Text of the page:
Are your healthcare reform-related transformational changes on time and on budget? Are you seeing warning signs that some of the changes may stall, or take too long, or not drive sustained behavioral changes in important stakeholder groups, especially physicians?
Here are 5 quick tips for dramatically increasing your chances for implementation "success."
1. Get alignment among senior leaders on what the definition of "success" really is.
It may sound really basic, but it's not unusual for us to talk to clients where senior level Sponsors are not aligned about what the scope of the change really is, and how they will measure the success of the implementation. Our measure of success, based on 30 years of change management consulting on major implementations, is:
- on time
- on budget
- all business, technical, and human objectives met
If you settle for anything less than these measures on your healthcare transformational changes you can be certain that you will not get the full benefit realization for your changes. You may "install" healthcare reform but won't get the associated sustained behavior changes which are essential to "implementation."
Installation and implementation are very different activities!
When you are "defining the change," you will need to have an elevator speech (what we call a Business Case for Action) at the "program" level. But-- this is not enough! You need to translate the Business Case for each major role group.
For example, for an ICD-10 implementation, you should have a specific Business Case for Action just for physicians. What's the change for physicians, why is it changing, and what happens if you are not success? ICD-10 is a compliance-based change so there is no choice-- it must be implemented.
But for many healthcare organizations there are transformational changes that are "commitment" based.
2. Identify how the change will impact different Target groups so you can anticipate the levels of resistance to the change.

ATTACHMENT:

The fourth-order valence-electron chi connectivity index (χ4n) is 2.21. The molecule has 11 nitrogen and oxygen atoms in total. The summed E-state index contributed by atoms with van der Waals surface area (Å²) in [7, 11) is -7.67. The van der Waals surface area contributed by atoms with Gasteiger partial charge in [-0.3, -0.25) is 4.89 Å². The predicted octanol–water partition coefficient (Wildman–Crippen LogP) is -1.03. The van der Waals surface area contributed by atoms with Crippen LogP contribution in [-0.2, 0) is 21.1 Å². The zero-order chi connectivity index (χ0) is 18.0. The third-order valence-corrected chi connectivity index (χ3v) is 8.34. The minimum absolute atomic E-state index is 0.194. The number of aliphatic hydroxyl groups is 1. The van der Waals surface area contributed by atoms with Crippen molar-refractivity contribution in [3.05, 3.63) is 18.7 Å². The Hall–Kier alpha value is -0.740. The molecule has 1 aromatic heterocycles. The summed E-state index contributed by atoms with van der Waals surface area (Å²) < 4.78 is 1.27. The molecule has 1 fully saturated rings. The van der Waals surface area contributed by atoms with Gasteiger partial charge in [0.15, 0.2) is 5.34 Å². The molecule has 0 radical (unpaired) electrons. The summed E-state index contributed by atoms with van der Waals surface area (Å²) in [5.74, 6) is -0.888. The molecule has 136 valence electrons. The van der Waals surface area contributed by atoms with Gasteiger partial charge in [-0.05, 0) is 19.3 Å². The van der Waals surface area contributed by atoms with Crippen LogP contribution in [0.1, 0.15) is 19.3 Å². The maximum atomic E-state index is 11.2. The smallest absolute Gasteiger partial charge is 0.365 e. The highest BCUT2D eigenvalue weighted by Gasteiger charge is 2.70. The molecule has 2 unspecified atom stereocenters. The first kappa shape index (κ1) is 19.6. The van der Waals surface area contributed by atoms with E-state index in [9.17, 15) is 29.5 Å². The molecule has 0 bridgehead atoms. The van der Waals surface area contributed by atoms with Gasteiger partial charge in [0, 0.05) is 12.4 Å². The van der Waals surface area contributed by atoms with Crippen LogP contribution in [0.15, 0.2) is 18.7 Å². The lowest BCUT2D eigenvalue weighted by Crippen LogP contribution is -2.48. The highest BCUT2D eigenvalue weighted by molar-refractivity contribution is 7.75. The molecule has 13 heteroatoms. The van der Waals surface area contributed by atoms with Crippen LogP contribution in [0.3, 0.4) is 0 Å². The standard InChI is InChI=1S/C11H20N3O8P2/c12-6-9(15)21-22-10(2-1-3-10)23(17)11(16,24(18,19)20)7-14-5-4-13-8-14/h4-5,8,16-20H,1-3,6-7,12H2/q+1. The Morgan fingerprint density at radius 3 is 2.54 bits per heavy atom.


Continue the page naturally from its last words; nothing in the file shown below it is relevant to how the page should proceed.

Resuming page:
It's particularly important to distinguish what the impact of the change will be for various "Target" groups. For example, if you are implementing ICD-10, what what will the change mean to the coders, what will the change mean to physicians, to finance, etc.
Once you know what the level of impact or what we call "disruption" will be, you will be able to prospectively determine the anticipated resistance to the change, since resistance is directly correlated to the amount of disruption.
Identification of these "human objectives" for each impacted role is critical to the ultimate success of the implementation. You'll see in a moment why these human objectives need to be defined by implementon-specific roles.
3. Make "active" Sponsorship of changes a top priority. Don't rely solely on steering committees as your Sponsors for healthcare transformational changes.
There is certainly nothing wrong with having a steering committee as part of your project governance structure. But the steering committee is not a substitute for active Sponsorship by leaders at all levels of the organization!
Even if you have a steering committee, you will need to build a "cascade" of Sponsors, at each level of management, and in all the areas impacted by your change. These Sponsors have 3 very important responsibilities:
1. They must express their personal commitment to the change.
2. They must model their personal and group commitment by what they are doing. We know that actions speak louder than words! These actions can include:
- Where they devote their time
- Where they allocate resources
- How they prioritize projects in their own areas of control
3. They must reinforce the new ways and make it harder to go back to old methods and practices. For example, if you are implementing EMR, are you making it easier for physicians to use the new system, and harder to go back to the old way of practicing? This reinforcement is 3 times more potent in driving behavior change than communication.
4. Given the importance of reinforcement, you must have "implementation-specific" reinforcements that are being applied frequently on "implementation-specific" measures to accelerate the change.
The more that you measure the specific behaviors associated with the change, and have leaders and managers apply "implementation-specific" reinforcements (positive and negative consequences), the faster your change will get implemented.
Process changes follow reinforcement. Simply put, people do what they are reinforced to do, by the individuals who have the greatest impact on their performance. No steering committee has the requisite positional authority that the manager of the individual has.
5. Develop a Change Agent network that is comprised of individuals with trust and credibility with Sponsors and Targets in operating groups at the local level. Technical project knowledge should not be the primary determining factor in selecting a change agent.
You can't throw a Change Agent who is an "unknown quantity" into an organization and expect to have a fully-productive Change Agent. Not only do you need sufficient numbers of Change Agents-- they have to be distributed based on the relationships they have with the people in that organization.
So, for example, if you have a Change Agent that is an expert in Epic, but has no previous relationships with physicians, that person will not be an immediately effective Change Agent with the physician population. Bottom-line: subject matter-expertise is not enough.
Follow these 5 tips and you will be better positioned to implement your healthcare transformational changes.